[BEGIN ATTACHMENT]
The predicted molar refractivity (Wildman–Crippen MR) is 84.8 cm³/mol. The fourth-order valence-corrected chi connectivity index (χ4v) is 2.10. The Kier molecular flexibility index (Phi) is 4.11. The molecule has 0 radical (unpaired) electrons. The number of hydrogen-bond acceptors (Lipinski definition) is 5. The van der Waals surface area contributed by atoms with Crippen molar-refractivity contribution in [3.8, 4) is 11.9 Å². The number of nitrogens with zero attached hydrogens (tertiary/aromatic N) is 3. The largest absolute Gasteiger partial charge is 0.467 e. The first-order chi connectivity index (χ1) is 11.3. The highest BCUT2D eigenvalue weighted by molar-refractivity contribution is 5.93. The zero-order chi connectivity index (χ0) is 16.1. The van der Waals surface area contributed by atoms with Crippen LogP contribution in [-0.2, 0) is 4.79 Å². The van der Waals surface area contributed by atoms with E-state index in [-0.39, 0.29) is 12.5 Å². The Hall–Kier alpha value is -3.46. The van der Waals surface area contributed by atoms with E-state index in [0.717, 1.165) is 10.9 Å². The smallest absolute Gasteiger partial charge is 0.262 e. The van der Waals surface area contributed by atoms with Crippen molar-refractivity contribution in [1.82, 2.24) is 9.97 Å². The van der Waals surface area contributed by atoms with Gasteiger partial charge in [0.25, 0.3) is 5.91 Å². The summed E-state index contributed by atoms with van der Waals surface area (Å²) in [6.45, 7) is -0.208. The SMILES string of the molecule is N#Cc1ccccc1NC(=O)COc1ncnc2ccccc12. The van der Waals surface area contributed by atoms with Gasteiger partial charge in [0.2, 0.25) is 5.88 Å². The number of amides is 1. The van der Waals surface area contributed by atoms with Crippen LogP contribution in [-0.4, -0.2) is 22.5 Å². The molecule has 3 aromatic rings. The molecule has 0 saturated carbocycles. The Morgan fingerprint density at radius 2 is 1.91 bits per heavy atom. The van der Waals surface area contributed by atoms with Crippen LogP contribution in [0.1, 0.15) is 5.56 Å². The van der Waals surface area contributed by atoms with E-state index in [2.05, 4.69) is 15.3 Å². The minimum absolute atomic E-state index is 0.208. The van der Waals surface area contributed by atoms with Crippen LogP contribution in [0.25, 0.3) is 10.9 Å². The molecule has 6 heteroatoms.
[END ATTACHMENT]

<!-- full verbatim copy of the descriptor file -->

The predicted molar refractivity (Wildman–Crippen MR) is 84.8 cm³/mol. The fourth-order valence-corrected chi connectivity index (χ4v) is 2.10. The Kier molecular flexibility index (Phi) is 4.11. The molecule has 0 radical (unpaired) electrons. The number of hydrogen-bond acceptors (Lipinski definition) is 5. The van der Waals surface area contributed by atoms with Crippen molar-refractivity contribution in [3.8, 4) is 11.9 Å². The number of nitrogens with zero attached hydrogens (tertiary/aromatic N) is 3. The largest absolute Gasteiger partial charge is 0.467 e. The first-order chi connectivity index (χ1) is 11.3. The highest BCUT2D eigenvalue weighted by molar-refractivity contribution is 5.93. The zero-order chi connectivity index (χ0) is 16.1. The van der Waals surface area contributed by atoms with Crippen LogP contribution in [-0.2, 0) is 4.79 Å². The van der Waals surface area contributed by atoms with E-state index in [-0.39, 0.29) is 12.5 Å². The Hall–Kier alpha value is -3.46. The van der Waals surface area contributed by atoms with E-state index in [0.717, 1.165) is 10.9 Å². The smallest absolute Gasteiger partial charge is 0.262 e. The van der Waals surface area contributed by atoms with Crippen molar-refractivity contribution in [1.82, 2.24) is 9.97 Å². The van der Waals surface area contributed by atoms with Gasteiger partial charge in [0.25, 0.3) is 5.91 Å². The summed E-state index contributed by atoms with van der Waals surface area (Å²) in [6.45, 7) is -0.208. The SMILES string of the molecule is N#Cc1ccccc1NC(=O)COc1ncnc2ccccc12. The van der Waals surface area contributed by atoms with Gasteiger partial charge in [0.2, 0.25) is 5.88 Å². The number of amides is 1. The van der Waals surface area contributed by atoms with Crippen LogP contribution in [-0.4, -0.2) is 22.5 Å². The molecule has 3 aromatic rings. The molecule has 0 saturated carbocycles. The Morgan fingerprint density at radius 2 is 1.91 bits per heavy atom. The van der Waals surface area contributed by atoms with Crippen LogP contribution in [0.1, 0.15) is 5.56 Å². The van der Waals surface area contributed by atoms with E-state index in [2.05, 4.69) is 15.3 Å². The minimum absolute atomic E-state index is 0.208. The van der Waals surface area contributed by atoms with Crippen LogP contribution in [0.25, 0.3) is 10.9 Å². The molecule has 6 heteroatoms.